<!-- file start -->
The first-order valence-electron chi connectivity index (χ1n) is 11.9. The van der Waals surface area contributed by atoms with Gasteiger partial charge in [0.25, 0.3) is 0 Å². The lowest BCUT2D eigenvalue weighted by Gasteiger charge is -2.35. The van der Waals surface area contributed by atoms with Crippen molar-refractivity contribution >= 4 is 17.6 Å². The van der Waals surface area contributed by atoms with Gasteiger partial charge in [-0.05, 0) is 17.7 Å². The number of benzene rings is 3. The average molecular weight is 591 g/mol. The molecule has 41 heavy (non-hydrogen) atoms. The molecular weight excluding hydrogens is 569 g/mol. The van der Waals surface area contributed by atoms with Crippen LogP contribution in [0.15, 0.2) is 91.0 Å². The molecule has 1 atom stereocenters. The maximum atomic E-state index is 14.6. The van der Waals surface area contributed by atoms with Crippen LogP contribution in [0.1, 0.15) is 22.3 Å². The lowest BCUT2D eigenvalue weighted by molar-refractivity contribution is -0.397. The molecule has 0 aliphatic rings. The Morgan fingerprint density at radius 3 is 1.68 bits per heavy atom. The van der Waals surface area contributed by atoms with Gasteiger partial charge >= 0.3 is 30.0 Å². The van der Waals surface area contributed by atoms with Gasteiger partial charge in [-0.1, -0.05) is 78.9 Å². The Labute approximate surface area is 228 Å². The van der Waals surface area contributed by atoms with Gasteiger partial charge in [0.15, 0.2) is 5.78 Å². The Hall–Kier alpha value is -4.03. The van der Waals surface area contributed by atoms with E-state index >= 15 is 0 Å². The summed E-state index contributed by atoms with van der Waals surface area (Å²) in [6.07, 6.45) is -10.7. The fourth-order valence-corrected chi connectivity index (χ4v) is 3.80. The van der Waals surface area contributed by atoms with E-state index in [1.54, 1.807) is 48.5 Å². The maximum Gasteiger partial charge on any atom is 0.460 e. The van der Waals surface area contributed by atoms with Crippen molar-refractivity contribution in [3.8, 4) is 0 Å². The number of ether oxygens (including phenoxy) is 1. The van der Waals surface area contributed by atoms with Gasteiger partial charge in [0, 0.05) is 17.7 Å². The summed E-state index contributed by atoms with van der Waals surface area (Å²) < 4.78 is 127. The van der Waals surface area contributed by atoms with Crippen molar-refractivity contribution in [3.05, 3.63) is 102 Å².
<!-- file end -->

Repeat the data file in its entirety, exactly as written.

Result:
The first-order valence-electron chi connectivity index (χ1n) is 11.9. The van der Waals surface area contributed by atoms with Gasteiger partial charge in [0.25, 0.3) is 0 Å². The lowest BCUT2D eigenvalue weighted by Gasteiger charge is -2.35. The van der Waals surface area contributed by atoms with Crippen molar-refractivity contribution >= 4 is 17.6 Å². The van der Waals surface area contributed by atoms with Gasteiger partial charge in [-0.05, 0) is 17.7 Å². The number of benzene rings is 3. The average molecular weight is 591 g/mol. The molecule has 41 heavy (non-hydrogen) atoms. The molecular weight excluding hydrogens is 569 g/mol. The van der Waals surface area contributed by atoms with Crippen LogP contribution in [0.15, 0.2) is 91.0 Å². The molecule has 1 atom stereocenters. The maximum atomic E-state index is 14.6. The van der Waals surface area contributed by atoms with Crippen LogP contribution in [0.1, 0.15) is 22.3 Å². The lowest BCUT2D eigenvalue weighted by molar-refractivity contribution is -0.397. The molecule has 0 aliphatic rings. The Morgan fingerprint density at radius 3 is 1.68 bits per heavy atom. The van der Waals surface area contributed by atoms with Gasteiger partial charge >= 0.3 is 30.0 Å². The van der Waals surface area contributed by atoms with Gasteiger partial charge in [-0.1, -0.05) is 78.9 Å². The Labute approximate surface area is 228 Å². The van der Waals surface area contributed by atoms with Gasteiger partial charge in [0.15, 0.2) is 5.78 Å². The Hall–Kier alpha value is -4.03. The van der Waals surface area contributed by atoms with E-state index >= 15 is 0 Å². The summed E-state index contributed by atoms with van der Waals surface area (Å²) in [6.07, 6.45) is -10.7. The fourth-order valence-corrected chi connectivity index (χ4v) is 3.80. The van der Waals surface area contributed by atoms with E-state index in [1.54, 1.807) is 48.5 Å². The maximum Gasteiger partial charge on any atom is 0.460 e. The van der Waals surface area contributed by atoms with Crippen molar-refractivity contribution in [3.8, 4) is 0 Å². The number of ether oxygens (including phenoxy) is 1. The van der Waals surface area contributed by atoms with Gasteiger partial charge in [0, 0.05) is 17.7 Å². The summed E-state index contributed by atoms with van der Waals surface area (Å²) < 4.78 is 127. The van der Waals surface area contributed by atoms with Crippen molar-refractivity contribution in [3.05, 3.63) is 102 Å².